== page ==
Shark attack in the mountains of Andorra

Nibali displays the fin of the Shark of Messina (Photo: Tim de Waele/

They say a solar eclipse can do funny things to animals. Which might explain the reports today of a shark attack in the mountains of Andorra. Over 100km away from the nearest body of salt water as the moon crossed the sun.

The sharks name was Vincenzo Niabli, and it was a predatory attack of stealth precision.. I am speaking of his victory on today’s stage at the Vuelta, of course. Dropped on the final climb he used the descent to make the catch. And once among them he didn’t hesitate. He chewed them up and spat them out, crossing the line with a visible gap; his had mimicking a sharks fin.

It was a surprise outcome given what was unfolding only minutes before. It was only a category two climb but it was the first telling climb of the race and markers had to be laid down. Team Sky hit the climb hard and fast and when Chris Froome attacked, only Esteban Chaves could go with him. Romain Bardet, Fabio Aru, Nibali and all those in contention for this Vuelta were in trouble. But the climb was short and Froome’s effort fierce. Those who didn’t panic still stood a chance. Over the summit, Froome and Chaves only had about ten seconds on Aru and Bardet.

It was here you would expect Bardet to lead the chase given his descending skills. But it was Aru who led the effort and they soon bridged across. Off the climb and the pack of five behind also made the juncture. And that pack contained Nibali who smelt blood. Froome made a big dig but when it came to nothing and Aru made a bid on the right, Nibali went hard on the left. He got a gap and he held it through the final few hundred metres. In the end he snatched his victory from the jaws of defeat. He turned what looked like a day of losing time into a stage win.

For a while it looked like everyone would be counting time losses to Froome. In the end eight others finished with him including most of those expecting to win this race. The biggest loser was Alberto Contador, riding his final race, he lost 2 minutes 33 seconds. Already he is having to consider ambush tactics to get back into this race. That or going for stage wins.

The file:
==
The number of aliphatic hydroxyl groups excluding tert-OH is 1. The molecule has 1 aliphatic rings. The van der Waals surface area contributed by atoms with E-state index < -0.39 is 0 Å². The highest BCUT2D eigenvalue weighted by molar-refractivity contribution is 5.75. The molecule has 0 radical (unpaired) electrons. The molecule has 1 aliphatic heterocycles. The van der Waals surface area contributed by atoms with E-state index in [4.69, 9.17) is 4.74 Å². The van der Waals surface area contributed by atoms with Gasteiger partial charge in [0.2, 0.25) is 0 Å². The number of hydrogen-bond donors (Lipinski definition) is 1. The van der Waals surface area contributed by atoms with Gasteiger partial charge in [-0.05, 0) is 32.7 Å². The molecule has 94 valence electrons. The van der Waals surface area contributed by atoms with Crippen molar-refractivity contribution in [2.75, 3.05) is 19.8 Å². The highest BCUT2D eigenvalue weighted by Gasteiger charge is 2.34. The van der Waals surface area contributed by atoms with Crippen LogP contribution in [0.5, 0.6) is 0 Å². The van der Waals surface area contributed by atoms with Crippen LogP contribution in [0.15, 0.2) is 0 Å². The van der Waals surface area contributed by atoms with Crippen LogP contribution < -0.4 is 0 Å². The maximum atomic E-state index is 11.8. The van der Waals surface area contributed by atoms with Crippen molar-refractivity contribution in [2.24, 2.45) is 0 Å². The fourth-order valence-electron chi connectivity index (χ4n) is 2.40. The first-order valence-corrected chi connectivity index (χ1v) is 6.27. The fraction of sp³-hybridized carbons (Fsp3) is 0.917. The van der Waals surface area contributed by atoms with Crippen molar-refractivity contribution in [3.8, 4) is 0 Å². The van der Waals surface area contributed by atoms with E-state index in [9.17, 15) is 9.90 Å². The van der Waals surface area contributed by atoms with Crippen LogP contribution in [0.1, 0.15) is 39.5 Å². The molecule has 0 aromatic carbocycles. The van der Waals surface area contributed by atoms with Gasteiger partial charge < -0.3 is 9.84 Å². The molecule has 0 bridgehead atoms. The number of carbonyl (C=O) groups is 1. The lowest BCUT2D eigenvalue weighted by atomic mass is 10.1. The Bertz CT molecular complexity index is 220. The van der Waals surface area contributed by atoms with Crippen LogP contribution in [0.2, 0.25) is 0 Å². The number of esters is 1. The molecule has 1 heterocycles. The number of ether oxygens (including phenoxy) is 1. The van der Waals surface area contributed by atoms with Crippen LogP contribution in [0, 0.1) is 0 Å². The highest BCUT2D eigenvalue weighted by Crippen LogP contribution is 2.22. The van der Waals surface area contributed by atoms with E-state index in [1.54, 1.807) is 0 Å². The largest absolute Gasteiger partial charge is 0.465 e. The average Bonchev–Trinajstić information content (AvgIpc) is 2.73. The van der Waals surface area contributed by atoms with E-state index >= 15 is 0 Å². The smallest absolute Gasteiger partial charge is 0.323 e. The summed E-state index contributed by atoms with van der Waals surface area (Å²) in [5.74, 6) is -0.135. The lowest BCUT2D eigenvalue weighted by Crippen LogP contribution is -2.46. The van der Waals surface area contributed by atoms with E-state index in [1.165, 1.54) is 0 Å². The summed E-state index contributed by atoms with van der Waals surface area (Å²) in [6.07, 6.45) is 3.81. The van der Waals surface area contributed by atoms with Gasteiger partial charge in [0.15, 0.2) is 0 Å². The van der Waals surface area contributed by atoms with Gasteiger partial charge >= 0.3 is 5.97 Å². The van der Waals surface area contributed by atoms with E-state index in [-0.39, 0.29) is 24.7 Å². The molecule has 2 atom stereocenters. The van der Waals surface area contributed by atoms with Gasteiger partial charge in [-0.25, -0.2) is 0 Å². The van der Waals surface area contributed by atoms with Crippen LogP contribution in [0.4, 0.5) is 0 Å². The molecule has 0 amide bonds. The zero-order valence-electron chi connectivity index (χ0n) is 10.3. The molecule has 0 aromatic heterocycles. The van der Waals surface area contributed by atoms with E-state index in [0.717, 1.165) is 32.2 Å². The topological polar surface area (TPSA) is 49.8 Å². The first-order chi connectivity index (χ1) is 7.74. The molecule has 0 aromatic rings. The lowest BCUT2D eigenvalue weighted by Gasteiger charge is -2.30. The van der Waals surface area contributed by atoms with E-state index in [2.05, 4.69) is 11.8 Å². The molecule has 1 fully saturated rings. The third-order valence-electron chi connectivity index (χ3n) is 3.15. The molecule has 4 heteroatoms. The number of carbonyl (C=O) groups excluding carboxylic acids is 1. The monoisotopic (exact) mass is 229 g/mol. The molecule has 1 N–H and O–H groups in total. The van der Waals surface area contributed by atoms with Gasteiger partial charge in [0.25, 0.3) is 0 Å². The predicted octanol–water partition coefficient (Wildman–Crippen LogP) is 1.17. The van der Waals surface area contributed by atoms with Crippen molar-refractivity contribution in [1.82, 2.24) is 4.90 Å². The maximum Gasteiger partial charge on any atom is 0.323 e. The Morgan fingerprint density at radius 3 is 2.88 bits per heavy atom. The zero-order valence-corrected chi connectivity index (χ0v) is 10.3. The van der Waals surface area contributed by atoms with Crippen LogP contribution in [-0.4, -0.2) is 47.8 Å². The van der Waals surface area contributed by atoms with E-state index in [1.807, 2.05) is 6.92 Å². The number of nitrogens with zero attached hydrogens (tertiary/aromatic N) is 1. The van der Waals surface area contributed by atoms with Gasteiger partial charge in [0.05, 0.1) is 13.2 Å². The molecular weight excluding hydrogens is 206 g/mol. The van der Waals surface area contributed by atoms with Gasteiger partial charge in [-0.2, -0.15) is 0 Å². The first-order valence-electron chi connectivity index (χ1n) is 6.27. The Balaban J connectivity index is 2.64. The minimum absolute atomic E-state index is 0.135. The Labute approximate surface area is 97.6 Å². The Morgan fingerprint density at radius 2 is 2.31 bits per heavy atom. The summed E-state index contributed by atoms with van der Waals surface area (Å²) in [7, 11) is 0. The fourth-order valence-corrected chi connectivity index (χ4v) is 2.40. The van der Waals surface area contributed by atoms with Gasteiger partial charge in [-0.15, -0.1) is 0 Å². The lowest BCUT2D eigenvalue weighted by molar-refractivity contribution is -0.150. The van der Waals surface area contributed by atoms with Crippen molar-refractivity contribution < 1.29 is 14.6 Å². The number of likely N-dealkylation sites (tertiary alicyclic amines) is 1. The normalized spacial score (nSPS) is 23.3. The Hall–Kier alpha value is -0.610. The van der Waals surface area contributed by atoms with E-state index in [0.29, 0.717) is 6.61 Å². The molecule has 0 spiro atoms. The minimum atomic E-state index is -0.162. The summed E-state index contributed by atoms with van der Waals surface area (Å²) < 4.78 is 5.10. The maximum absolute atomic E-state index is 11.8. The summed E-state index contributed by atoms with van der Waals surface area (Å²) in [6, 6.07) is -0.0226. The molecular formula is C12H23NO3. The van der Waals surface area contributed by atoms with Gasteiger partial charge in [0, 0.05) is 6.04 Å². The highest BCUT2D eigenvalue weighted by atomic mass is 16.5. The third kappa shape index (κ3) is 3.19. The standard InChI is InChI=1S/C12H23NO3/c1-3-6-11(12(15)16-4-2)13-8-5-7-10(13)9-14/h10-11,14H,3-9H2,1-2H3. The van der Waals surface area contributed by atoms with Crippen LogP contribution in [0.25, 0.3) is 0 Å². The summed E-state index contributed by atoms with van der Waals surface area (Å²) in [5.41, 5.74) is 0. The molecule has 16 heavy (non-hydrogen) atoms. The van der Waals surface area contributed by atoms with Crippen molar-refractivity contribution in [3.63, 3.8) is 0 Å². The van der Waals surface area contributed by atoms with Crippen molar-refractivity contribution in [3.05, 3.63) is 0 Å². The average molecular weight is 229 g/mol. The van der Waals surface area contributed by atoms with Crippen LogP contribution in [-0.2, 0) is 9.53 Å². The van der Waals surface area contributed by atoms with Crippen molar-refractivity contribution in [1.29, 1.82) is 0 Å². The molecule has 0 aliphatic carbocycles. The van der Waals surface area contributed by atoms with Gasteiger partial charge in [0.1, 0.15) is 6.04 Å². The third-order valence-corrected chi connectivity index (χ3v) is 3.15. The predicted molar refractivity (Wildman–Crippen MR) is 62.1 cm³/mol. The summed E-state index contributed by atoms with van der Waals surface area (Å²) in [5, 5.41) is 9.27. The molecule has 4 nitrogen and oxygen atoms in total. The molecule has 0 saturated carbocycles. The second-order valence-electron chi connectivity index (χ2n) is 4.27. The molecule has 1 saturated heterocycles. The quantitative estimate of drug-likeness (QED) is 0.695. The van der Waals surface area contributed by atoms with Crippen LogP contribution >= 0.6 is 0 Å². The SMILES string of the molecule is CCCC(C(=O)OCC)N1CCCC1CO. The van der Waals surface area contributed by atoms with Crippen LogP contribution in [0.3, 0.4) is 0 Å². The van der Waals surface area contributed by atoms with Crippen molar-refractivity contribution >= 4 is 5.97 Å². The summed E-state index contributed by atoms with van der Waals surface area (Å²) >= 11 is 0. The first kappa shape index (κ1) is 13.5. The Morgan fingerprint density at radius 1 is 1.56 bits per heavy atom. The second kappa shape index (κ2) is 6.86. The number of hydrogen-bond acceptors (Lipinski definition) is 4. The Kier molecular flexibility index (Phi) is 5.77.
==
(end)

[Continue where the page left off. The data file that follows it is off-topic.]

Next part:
And spare a word for Canadian, Mike Woods. He was best of the rest coming in 25 seconds behind the leading nine along with Adam Yates. His twin brother, Simon Yates trailed in 4 seconds later. Woods now sits 12th in the general classification, 1 minute 13 seconds behind Froome.

The question to ask though is what kind of effort Froome put in? It’s clear now that he’s on form. That he’s peaking early in this race and he wants to get the damage done while the going is good. It’s the opposite to this years Tour in many ways. But when he did attack the gap he opened wasn’t enormous and they caught him on the descent. Was this move to thin the field a little, but keeping something in reserve for later? Or did it show that while having good legs, the others aren’t far behind. This short climb can be misleading though. It won’t be until they hit the longer climbs, with a summit finish, that we’ll get a true sense of the pecking order here. But if anything Froome sent a psychological message to his rivals. The shark may have won, but it was Froome who pulled on the red leaders jersey. It’s the Sky man who will feel most confident.

General classification after stage 3:

1. Chris Froome in 8h53’44”

2. David de la Cruz (Quick-Step) +2″

3. Nicolas Roche (BMC)

4. Tejay van Garderen (BMC) both same time

5. Vincenzo Nibali (Bahrain-Merida) +10″

6. Esteban Chaves (Orica-Scott) +11″

12. Michael Woods (Cannondale) +1’13”


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